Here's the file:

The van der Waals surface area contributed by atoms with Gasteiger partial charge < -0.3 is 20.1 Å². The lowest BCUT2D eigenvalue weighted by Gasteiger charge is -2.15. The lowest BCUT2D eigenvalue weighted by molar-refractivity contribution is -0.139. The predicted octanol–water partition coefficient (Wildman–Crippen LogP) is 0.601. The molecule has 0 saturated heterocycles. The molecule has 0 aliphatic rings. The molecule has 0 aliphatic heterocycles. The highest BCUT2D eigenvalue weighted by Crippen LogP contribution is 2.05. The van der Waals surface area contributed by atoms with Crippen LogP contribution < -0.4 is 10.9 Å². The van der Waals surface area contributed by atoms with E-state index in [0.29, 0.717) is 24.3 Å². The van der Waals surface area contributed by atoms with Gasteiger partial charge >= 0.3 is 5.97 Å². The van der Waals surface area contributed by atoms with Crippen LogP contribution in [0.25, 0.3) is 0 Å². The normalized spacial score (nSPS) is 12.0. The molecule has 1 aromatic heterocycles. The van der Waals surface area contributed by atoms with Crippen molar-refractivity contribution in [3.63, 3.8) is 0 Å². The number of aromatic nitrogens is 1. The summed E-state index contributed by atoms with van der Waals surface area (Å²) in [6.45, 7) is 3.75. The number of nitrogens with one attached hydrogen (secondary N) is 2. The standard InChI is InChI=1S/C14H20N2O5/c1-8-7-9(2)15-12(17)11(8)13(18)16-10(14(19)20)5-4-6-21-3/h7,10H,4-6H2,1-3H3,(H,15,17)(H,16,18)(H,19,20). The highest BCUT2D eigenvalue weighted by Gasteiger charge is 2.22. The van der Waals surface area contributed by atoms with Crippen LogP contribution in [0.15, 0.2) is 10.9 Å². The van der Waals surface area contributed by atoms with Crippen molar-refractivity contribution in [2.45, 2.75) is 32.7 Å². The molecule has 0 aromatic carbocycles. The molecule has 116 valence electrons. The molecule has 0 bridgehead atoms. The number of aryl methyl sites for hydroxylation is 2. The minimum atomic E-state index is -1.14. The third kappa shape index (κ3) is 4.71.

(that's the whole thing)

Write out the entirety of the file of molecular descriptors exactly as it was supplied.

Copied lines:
The van der Waals surface area contributed by atoms with Gasteiger partial charge < -0.3 is 20.1 Å². The lowest BCUT2D eigenvalue weighted by Gasteiger charge is -2.15. The lowest BCUT2D eigenvalue weighted by molar-refractivity contribution is -0.139. The predicted octanol–water partition coefficient (Wildman–Crippen LogP) is 0.601. The molecule has 0 saturated heterocycles. The molecule has 0 aliphatic rings. The molecule has 0 aliphatic heterocycles. The highest BCUT2D eigenvalue weighted by Crippen LogP contribution is 2.05. The van der Waals surface area contributed by atoms with Crippen LogP contribution < -0.4 is 10.9 Å². The van der Waals surface area contributed by atoms with E-state index in [0.29, 0.717) is 24.3 Å². The van der Waals surface area contributed by atoms with Gasteiger partial charge >= 0.3 is 5.97 Å². The van der Waals surface area contributed by atoms with Crippen LogP contribution in [0.25, 0.3) is 0 Å². The normalized spacial score (nSPS) is 12.0. The molecule has 1 aromatic heterocycles. The van der Waals surface area contributed by atoms with Crippen molar-refractivity contribution in [3.63, 3.8) is 0 Å². The number of aromatic nitrogens is 1. The summed E-state index contributed by atoms with van der Waals surface area (Å²) in [6.45, 7) is 3.75. The number of nitrogens with one attached hydrogen (secondary N) is 2. The standard InChI is InChI=1S/C14H20N2O5/c1-8-7-9(2)15-12(17)11(8)13(18)16-10(14(19)20)5-4-6-21-3/h7,10H,4-6H2,1-3H3,(H,15,17)(H,16,18)(H,19,20). The highest BCUT2D eigenvalue weighted by Gasteiger charge is 2.22. The van der Waals surface area contributed by atoms with Crippen LogP contribution in [0.15, 0.2) is 10.9 Å². The van der Waals surface area contributed by atoms with Crippen molar-refractivity contribution in [2.45, 2.75) is 32.7 Å². The molecule has 0 aromatic carbocycles. The molecule has 116 valence electrons. The molecule has 0 bridgehead atoms. The number of aryl methyl sites for hydroxylation is 2. The minimum atomic E-state index is -1.14. The third kappa shape index (κ3) is 4.71.